One thing I appreciated about this book is that the federal authorities are not evil/corrupt/murderous etc. Too many thrillers I’ve read portray psychopathic “public servants,” a trend that I believe both reflects and feeds public suspicion of the government.

Avitabile’s writing style is lean, his dialogue concrete and to the point. I would describe the overall tone and POV of the book as masculine, in the way Clive Cussler’s books are masculine (without Cussler’s 1970s sexist streak). Which is not to say that the female lead character isn’t well written; she is well written.

Tom Avitabile’s Quarterback Operations Group thrillers are an excellent choice for readers who like a little bit of science with international intrigue, military themes, and action.

If you like THE GOD PARTICLE / QUOG, you might enjoy:
The Calypso Directive (Book #1 in Think Tank series) by Brian Andrews

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Medical thriller DEADLY ERRORS by Allen Wyler

ScienceThrillers is pleased to offer a giveaway of a medical thriller that explores a real-life medical nightmare: deadly patient care mistakes.

Deadly Errors by Allen Wyler

Author Allen Wyler is a renowned neurosurgeon who earned an international reputation for pioneering surgical techniques to record brain activity. He has served on the faculties of both the University of Washington and the University of Tennessee, and in 1992 was recruited by the prestigious Swedish Medical Center to develop a neuroscience institute.

In 2002, he left active practice to become Medical Director for a startup med-tech company (that went public in 2006) and he now chairs the Institutional Review Board of a major medical center in the Pacific Northwest.

Leveraging a love for thrillers since the early 70s, Wyler devoted himself to fiction writing in earnest, eventually serving as Vice President of the International Thriller Writers organization for several years. After publishing his first two medical thrillers Deadly Errors (2005) and Dead Head (2007), he officially retired from medicine to devote himself to writing full time. Watch for Wyler’s new thriller Deadly Odds, on sale in September. a Rafflecopter giveaway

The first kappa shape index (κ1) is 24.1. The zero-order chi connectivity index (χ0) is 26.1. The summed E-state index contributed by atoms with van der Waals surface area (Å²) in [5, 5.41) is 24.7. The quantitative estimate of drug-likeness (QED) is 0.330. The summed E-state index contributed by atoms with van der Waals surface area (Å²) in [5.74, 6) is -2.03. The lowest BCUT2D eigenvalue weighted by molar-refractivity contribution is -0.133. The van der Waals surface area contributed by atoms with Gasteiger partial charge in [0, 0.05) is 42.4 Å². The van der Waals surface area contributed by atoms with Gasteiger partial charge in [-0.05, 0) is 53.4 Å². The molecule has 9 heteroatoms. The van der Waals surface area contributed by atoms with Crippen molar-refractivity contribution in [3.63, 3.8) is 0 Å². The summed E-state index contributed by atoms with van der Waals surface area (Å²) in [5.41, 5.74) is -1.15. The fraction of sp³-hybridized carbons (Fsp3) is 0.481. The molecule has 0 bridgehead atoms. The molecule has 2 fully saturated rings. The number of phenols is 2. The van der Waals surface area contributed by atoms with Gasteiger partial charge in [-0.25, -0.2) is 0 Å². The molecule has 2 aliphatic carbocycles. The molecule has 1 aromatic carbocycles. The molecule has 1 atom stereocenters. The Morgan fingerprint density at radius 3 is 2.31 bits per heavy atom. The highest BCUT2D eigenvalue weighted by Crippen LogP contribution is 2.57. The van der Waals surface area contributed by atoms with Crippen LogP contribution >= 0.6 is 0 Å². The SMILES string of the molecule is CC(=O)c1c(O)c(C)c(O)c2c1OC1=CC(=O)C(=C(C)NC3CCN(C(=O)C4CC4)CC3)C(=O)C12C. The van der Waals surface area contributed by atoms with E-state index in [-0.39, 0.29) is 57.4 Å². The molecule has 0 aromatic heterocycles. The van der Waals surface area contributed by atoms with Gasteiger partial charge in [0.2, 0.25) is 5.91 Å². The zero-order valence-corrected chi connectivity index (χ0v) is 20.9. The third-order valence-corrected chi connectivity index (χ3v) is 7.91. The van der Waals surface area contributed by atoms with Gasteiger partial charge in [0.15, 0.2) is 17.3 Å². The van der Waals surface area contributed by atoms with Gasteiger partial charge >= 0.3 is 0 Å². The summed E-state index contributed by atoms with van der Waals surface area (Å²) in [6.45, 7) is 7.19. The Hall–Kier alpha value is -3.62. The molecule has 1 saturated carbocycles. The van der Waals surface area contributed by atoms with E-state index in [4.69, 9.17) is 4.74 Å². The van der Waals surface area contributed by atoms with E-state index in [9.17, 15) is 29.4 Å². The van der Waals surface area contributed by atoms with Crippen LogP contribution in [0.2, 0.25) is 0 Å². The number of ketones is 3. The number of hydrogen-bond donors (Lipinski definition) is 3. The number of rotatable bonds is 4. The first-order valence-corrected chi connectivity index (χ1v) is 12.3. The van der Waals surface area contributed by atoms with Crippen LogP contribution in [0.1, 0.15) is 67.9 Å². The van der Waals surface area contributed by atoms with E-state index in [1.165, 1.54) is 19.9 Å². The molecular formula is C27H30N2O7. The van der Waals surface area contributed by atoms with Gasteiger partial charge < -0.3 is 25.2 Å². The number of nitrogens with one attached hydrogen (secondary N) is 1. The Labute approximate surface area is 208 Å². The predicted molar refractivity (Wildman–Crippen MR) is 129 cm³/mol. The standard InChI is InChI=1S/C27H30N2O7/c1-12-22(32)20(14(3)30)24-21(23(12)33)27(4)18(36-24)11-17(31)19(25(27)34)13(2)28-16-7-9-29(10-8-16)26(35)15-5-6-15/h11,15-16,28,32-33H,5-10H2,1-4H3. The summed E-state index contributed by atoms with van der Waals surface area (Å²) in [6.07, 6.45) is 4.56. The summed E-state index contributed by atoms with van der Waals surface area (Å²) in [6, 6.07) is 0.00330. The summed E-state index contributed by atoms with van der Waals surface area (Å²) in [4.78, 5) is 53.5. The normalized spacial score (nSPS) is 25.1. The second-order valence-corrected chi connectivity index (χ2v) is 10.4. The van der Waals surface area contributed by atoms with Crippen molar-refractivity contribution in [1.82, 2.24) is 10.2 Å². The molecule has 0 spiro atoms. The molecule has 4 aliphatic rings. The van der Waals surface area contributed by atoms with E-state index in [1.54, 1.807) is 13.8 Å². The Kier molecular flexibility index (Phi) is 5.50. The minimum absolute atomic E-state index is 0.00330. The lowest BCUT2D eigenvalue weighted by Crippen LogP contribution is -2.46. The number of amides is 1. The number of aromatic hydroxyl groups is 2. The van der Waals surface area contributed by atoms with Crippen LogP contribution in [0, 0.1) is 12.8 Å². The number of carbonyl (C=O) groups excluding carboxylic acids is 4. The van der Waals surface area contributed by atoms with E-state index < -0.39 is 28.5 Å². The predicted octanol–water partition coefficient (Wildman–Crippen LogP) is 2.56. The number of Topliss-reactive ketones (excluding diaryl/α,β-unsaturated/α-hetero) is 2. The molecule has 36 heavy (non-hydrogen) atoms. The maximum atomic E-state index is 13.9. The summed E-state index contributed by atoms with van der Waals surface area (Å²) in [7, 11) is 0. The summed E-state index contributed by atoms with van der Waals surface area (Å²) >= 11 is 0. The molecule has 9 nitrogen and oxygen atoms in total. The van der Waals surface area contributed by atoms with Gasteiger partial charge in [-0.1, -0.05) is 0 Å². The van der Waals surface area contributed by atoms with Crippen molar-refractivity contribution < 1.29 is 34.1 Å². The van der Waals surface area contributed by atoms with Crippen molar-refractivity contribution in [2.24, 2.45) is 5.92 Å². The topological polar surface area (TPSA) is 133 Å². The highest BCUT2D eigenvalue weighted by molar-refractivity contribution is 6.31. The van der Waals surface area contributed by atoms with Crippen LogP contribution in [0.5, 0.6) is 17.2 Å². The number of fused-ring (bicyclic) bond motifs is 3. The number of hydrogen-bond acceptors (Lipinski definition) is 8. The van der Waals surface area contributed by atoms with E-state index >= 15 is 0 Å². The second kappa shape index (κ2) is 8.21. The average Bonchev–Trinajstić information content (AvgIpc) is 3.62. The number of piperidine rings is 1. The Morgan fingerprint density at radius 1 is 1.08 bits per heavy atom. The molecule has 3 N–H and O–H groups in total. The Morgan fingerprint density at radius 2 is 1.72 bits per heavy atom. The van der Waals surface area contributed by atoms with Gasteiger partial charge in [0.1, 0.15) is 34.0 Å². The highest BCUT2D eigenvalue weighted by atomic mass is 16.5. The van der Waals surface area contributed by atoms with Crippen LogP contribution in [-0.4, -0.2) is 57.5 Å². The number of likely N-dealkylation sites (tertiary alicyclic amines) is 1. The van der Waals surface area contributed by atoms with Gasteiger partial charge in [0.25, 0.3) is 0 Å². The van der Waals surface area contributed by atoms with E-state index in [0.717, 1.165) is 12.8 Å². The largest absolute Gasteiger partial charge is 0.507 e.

A comatose man is given a fatal dose of insulin in the emergency room, even though he isn’t diabetic. An ulcer patient dies of shock after receiving a transfusion of the wrong blood type. A recovering heart patient receives a double dose of medication and suffers a fatal heart attack. Brain surgeon Dr. Tyler Matthews suspects that something is seriously wrong with the hospital’s new Med-InDx computerized medical record system. But he doesn’t suspect that there’s something murderously wrong with it. As Matthews begins to peel back the layers of deception that cover the deadly errors, he crosses powerful corporate interests who aren’t about to let their multi-billion dollar medical record profits evaporate. Now a target, Matthews finds himself trapped in a maze of deadly conspiracy, with his career, his marriage, and his very life on the line.

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New release book review: THE SIXTH EXTINCTION (Sigma Force) by James Rollins book review and giveaway of THE SIXTH EXTINCTION (a Sigma Force novel) by James Rollins.

Scroll down to enter to win a hardcover of this hot new release!

(extraordinary; top 10-15% of SciThri)

Publication date: August 12, 2014
Category: science thriller
Tech rating (out of 5; what does this mean?):


Summary (from the publisher):

A remote military research station sends out a frantic distress call, ending with a chilling final command: Kill us all! Personnel from the neighboring base rush in to discover everyone already dead-and not just the scientists, but every living thing for fifty square miles is annihilated: every animal, plant, and insect, even bacteria.

The land is entirely sterile-and the blight is spreading.